Not all book ideas spring full grown into an author’s mind. Indeed, most of the books I’ve written begin with a line or two of dialog, or perhaps just a situation. With The Herald’s Heart, the image that sprang to mind was that of a knight lost in a thick fog. A hideous wail fills the air, and for a moment a gap forms in the fog. A woman’s face fills the gap. She’s pale but beautiful and the knight wonders if she’s a phantom. So I had to ask myself who was the knight, who was the woman, what were they doing at that spot at that time, what events would follow, and why?
Over the years, I would work on this project then put it aside for books with actual deadlines and resume searching for The Herald’s Heart in between contracts. Before I found the real story that I was writing, the tale went through two other major iterations. My first drafts were titled, “Found in the Heart.” I knew without doubt the story was about finding what was true, i.e. ‘love’ in one’s heart. But the story did not stay that way for long.
As I explored my heroine’s character, I discovered she was a victim of identity theft. Proving one’s identity in the middle ages was very difficult. A person needed to produce witnesses and documents attesting to the truth of his or her claim that he or she truly was a certain person. Because the heroine’s family is murdered, and she is lost far from home, no one can witness her claim. So everyone doubts she is the woman she knows herself to be.
When all of that came to me, the story’s second iteration was born, “The Last Bride.” It’s a good title, and I may use it for a different book someday. But the entire reason for the murder of her family was to force her to become the bride of a local earl with a cruel reputation. He’d buried seven or more other wives.
Hence my heroine’s parents objected to the marriage proposed by their overlord the earl.
Then my hero pops into my head, completely lost in a fog. It allowed for a vaguely gothic opening to the story and was representative of his task in proving or disproving the heroine’s claim to be ‘the last bride’ of the cruel earl.
All of this combined to create a more complete picture of The Herald’s Heart in my mind, and thus the third and final iteration of the story was born. In truth, my hero herald had to find faith in his heart that the woman he was coming to love was not a liar, deceiver and potential murderess. Yes, murderess.
Remember that cruel Earl. Sometime after murdering her family, he met a gruesome death that could only have been murder. But who did it? It was writing the journey to discover the truth that rests in the heart that helped me and my heroine win The Herald’s Heart.
Excerpt: Find an excerpt from The Herald’s Heart here.
The Herald’s Heart
Her identity was stolen. He thinks she’s a murderer. Will love help them discover the truth?
When he ceased serving as one of King Edward I’s heralds, Sir Talon Du Quereste imagined he would settle on a quiet little estate, marry a gently bred damsel, and raise a flock of children. The wife of his daydreams was a woman who could enhance his standing with his peers, and certainly not an overly adventurous, impulsive, argumentative woman of dubious background.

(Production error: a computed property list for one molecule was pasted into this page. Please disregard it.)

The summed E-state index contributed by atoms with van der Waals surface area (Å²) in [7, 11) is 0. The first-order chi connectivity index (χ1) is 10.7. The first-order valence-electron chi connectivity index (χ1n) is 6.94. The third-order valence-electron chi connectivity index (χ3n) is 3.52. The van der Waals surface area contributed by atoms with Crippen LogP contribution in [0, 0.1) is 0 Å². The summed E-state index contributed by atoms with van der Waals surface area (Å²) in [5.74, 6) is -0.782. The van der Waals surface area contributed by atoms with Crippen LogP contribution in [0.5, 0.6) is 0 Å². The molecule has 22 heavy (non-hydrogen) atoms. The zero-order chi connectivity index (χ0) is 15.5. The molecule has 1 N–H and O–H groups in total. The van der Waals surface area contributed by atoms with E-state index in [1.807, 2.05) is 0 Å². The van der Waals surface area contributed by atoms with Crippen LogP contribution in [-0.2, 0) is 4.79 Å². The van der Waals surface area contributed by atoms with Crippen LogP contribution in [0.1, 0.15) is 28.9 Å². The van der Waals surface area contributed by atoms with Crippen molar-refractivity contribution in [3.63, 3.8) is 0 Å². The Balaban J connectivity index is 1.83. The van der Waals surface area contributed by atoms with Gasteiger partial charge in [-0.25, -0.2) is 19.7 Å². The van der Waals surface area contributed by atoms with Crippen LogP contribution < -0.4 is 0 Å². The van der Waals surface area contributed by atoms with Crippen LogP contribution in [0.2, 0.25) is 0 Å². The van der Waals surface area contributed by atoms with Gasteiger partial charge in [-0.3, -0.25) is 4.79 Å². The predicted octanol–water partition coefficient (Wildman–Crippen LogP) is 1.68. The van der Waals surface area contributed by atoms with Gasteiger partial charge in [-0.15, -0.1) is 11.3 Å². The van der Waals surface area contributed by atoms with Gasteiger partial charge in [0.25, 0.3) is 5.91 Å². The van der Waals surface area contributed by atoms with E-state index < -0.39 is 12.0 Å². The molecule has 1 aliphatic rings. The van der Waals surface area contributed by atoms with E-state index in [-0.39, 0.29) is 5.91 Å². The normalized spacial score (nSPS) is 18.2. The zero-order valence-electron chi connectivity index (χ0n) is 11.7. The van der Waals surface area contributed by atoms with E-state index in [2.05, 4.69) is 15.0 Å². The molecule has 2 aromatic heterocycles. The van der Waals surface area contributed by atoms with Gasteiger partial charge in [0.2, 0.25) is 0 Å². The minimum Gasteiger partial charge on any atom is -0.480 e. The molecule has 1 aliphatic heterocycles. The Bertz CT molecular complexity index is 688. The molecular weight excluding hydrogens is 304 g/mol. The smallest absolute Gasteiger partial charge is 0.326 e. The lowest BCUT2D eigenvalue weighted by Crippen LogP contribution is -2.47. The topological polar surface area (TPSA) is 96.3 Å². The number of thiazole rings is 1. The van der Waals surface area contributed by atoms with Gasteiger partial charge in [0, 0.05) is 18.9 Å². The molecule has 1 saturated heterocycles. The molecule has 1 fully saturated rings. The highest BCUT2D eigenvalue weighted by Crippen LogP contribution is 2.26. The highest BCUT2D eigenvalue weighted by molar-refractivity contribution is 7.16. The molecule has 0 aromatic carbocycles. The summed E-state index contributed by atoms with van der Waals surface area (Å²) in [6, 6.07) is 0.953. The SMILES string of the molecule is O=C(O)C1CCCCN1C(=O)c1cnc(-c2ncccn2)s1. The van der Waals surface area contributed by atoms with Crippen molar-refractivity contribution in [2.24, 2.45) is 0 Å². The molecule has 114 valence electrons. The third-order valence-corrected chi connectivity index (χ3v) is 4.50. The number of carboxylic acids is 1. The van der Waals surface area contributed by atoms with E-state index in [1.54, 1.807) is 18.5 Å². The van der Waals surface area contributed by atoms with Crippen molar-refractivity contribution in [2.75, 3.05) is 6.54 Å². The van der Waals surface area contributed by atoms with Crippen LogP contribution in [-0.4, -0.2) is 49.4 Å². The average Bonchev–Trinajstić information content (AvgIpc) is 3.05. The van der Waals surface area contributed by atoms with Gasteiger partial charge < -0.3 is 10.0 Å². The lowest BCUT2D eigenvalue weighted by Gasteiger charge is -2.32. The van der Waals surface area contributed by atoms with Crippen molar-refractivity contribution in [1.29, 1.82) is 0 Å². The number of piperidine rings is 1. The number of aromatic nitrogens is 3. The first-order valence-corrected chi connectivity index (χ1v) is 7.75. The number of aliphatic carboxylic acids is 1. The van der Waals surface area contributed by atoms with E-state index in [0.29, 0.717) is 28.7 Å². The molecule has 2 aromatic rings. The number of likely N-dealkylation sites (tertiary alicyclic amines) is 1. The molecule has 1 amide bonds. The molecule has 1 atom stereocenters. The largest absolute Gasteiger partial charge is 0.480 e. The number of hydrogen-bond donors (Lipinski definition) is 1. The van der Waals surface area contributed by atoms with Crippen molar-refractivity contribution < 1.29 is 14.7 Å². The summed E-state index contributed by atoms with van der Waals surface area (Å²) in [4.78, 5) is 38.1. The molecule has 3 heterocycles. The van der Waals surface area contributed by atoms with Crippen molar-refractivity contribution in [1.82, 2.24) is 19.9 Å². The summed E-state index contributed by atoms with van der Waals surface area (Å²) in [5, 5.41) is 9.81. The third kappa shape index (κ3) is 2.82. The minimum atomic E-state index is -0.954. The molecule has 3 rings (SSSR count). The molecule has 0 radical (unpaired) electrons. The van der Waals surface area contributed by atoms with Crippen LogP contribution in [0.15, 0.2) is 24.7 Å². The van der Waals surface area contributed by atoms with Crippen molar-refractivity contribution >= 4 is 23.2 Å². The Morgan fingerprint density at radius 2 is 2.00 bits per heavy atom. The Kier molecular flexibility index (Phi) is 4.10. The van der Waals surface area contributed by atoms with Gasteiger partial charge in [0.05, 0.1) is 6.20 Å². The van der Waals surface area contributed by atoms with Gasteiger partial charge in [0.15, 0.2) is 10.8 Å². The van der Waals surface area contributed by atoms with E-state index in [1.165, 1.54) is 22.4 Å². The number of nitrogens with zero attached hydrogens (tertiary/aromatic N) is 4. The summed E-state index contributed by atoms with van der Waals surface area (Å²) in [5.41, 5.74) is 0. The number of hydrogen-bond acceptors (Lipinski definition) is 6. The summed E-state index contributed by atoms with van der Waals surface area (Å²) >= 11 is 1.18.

When her family is murdered, Lady Larkin Rosham lost more than everyone she loved—she lost her name, her identity and her voice. She’s finally recovered her ability to speak, but no one believes her claim to be Lady Larkin. She is determined to regain her name and her heritage, but Sir Talon Du Quereste guards the way to the proof she needs. She must discover how to get past him without risking her heart.
About Rue Allyn
Award-winning author, Rue Allyn, learned storytelling at her grandfather’s knee. (Well, it was really more like on his knee—I was two.) She’s been weaving her own tales ever since. She has worked as an instructor, mother, sailor, clerk, sales associate, and painter, along with a variety of other types of employment. She has lived and traveled in places all over the globe from Keflavik Iceland (I did not care much for the long nights of winter.) and Fairbanks Alaska to Panama City and the streets of London, England to a large number of places in between. Now that her two sons have left the nest, Rue and her husband of more than four decades (Try living with the same person for more than forty years—that’s a true adventure) have retired and moved south. When not writing, enjoying the nearby beach or working jigsaw puzzles, Rue travels the world and surfs the internet in search of background material and inspiration for her next heart melting romance.. She loves to hear from readers, and you may contact her at Rue@RueAllyn.com. She can’t wait to hear from you.
A Few Reviews
4 stars. “A gem for lovers of the medieval – 4 stars. In The Herald’s Heart, Rue Allen has given us a medieval novel that is out of the ordinary, with an unusual plot, strongly drawn characters, and gothic overtones, including a mad anchoress and a haunting.” Author Jude Knight
4 stars. “Atmospheric and Fast Paced. . . . a strong, plucky heroine and a hero who has it all. He is loyal, responsible, honorable, strong, handsome—and just enough of a clueless male to frustrate the heroine. The secondary characters are well drawn as well. . . .” Author Caroline Warfield
5 stars. “What can I say about a book that has suspense, love and spice. I loved it. I sure hope we will be able to visit them again in another book.” Marina Leonard, Amazon.com
“Great storytelling on Ms. Allyn’s part makes the centuries fall away . . . as each page comes to life. . . . A suspenseful mystery or two to solve!…and did I mention very passionate romance?” Reviewer Dianne, Goodreads